The great thing about a small
What is Boondocking?
Boondocking, also known as dry camping, is camping “off-grid” with no access to electric or water or sewer hookups. This means that you will have to carry your water with you, and you will have to either use your onboard camper battery for power, or be able to generate some power of your own.
Where can you boondock?
Most people think of BLM Land or Bureau of Land Management land when they talk about boondocking. Realistically boondocking can take place at any campground, parking lot or backyard where there are no hookups.
Camping on BLM Land is not necessarily free. There are BLM campgrounds that do charge a fee for camping. Some are first come first serve, others can be reserved through the recreation.gov website. Many of the US National Parks offer sites with no hookups, however they do have bath houses or at a minimum vault toilets in the campground. Be aware of what amenities are in the area before you set out to camp.
Dispersed Camping is camping on Public Land that is not a developed campsite or recreation area. There are many rules surrounding dispersed camping, including the 14 day rule – you cannot camp for more than 14 days in the same area in a 28 day period. This is to discourage people from living full time in one site.
Each state also has a Department of Natural Resources (DNR) or other local bureau that controls dispersed camping in State Forests and other public land and natural areas.
How do you go to the bathroom while boondocking?
If your camper does not have a bathroom, you will need to make a bathroom to use while boondocking. Your bathroom can be as simple to having a small bucket with a lid in your tent or camper, to having a separate privacy tent with portable toilet and shower. Check out our guide, What you need to make a Portable Bathroom for Camping for more information.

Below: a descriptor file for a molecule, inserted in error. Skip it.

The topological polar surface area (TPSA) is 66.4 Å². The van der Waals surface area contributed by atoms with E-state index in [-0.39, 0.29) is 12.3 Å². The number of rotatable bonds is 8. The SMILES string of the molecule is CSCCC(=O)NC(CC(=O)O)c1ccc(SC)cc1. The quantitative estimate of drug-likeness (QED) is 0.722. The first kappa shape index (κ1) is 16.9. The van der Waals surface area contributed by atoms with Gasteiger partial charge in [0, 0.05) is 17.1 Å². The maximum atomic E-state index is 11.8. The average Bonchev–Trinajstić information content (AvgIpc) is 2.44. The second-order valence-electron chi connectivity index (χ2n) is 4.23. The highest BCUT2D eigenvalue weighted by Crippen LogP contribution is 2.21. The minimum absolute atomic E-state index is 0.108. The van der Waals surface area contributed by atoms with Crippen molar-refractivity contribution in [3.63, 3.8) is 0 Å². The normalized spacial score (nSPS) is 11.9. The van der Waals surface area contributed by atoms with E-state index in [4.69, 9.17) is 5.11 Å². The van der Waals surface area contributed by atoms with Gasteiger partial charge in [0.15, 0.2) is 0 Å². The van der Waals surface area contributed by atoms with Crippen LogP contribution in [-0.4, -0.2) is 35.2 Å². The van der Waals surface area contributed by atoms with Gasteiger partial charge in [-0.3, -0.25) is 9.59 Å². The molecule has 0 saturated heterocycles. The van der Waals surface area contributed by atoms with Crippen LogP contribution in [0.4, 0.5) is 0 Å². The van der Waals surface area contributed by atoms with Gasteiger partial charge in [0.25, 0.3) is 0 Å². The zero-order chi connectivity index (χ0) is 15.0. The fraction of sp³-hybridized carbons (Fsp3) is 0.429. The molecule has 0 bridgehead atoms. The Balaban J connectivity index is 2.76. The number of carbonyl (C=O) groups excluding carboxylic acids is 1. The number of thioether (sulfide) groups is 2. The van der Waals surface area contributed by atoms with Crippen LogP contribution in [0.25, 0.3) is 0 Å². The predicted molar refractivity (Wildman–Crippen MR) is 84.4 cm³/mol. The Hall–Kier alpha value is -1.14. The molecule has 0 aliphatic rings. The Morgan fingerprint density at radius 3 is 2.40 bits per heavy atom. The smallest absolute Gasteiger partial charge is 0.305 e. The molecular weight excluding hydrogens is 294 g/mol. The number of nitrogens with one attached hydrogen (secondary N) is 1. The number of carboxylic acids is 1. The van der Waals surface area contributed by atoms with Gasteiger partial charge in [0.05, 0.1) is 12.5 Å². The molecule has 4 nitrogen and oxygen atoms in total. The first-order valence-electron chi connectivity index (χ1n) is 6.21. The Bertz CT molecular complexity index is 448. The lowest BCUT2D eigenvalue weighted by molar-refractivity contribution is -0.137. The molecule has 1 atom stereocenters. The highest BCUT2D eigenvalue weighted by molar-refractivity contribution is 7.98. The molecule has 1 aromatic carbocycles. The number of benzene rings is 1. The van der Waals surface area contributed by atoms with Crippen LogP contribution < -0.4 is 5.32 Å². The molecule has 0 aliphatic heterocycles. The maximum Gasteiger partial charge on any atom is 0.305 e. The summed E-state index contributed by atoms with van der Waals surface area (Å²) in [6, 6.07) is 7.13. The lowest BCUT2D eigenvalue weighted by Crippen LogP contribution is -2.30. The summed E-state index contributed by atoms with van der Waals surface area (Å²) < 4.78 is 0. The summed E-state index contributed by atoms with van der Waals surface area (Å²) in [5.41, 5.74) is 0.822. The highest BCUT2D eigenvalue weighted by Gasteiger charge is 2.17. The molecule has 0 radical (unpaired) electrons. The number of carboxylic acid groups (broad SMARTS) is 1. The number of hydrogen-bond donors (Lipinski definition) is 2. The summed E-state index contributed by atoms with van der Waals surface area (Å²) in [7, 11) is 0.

What do you use for power when boondocking?
Since the term “boondocking” means not having any electrical or water hookups, you will not have electricity for power. Many campers have a battery and a propane tank, when boondocking you will need to keep a close eye on your battery and propane levels.
Solar power is probably the easiest way to charge your battery, so that you have enough electricity to use for lighting and to charge your phone and laptop and other items. Some camper have a solar panel built in to charge the on board battery, others have a plug to attach a solar panel to the battery. Even if you don’t have a built in adapter, you can hook up a charger and panels to your battery.
Having a solar “generator” or power station will give you another way to store solar energy. The power station can be charged via A/C at home, with a car charger while driving, and with solar panels when boondocking. There are many good options for solar power stations, I use the Goal Zero brand. The longer you are out boondocking the larger you will want your power station to be.
Your power for heat and cooking can come from propane. There are portable heaters such as the Mr Buddy heater that run on propane, just be sure to have proper ventilation whenever running a heater. It’s important to have a carbon monoxide detector, smoke alarm and fire extinguisher whenever you are using a heater or cooking in your tent or camper.
If you would like to be able to run your air conditioner and other high powered appliances that won’t run on battery power only, you will need a gas generator. These can be loud and some areas do not allow them, or restrict the hours you can run them. Never run a generator inside of your camper.
Teardrop Camper Boondocking Essentials
Here are some basic items that may come in handy while boondocking in your teardrop trailer.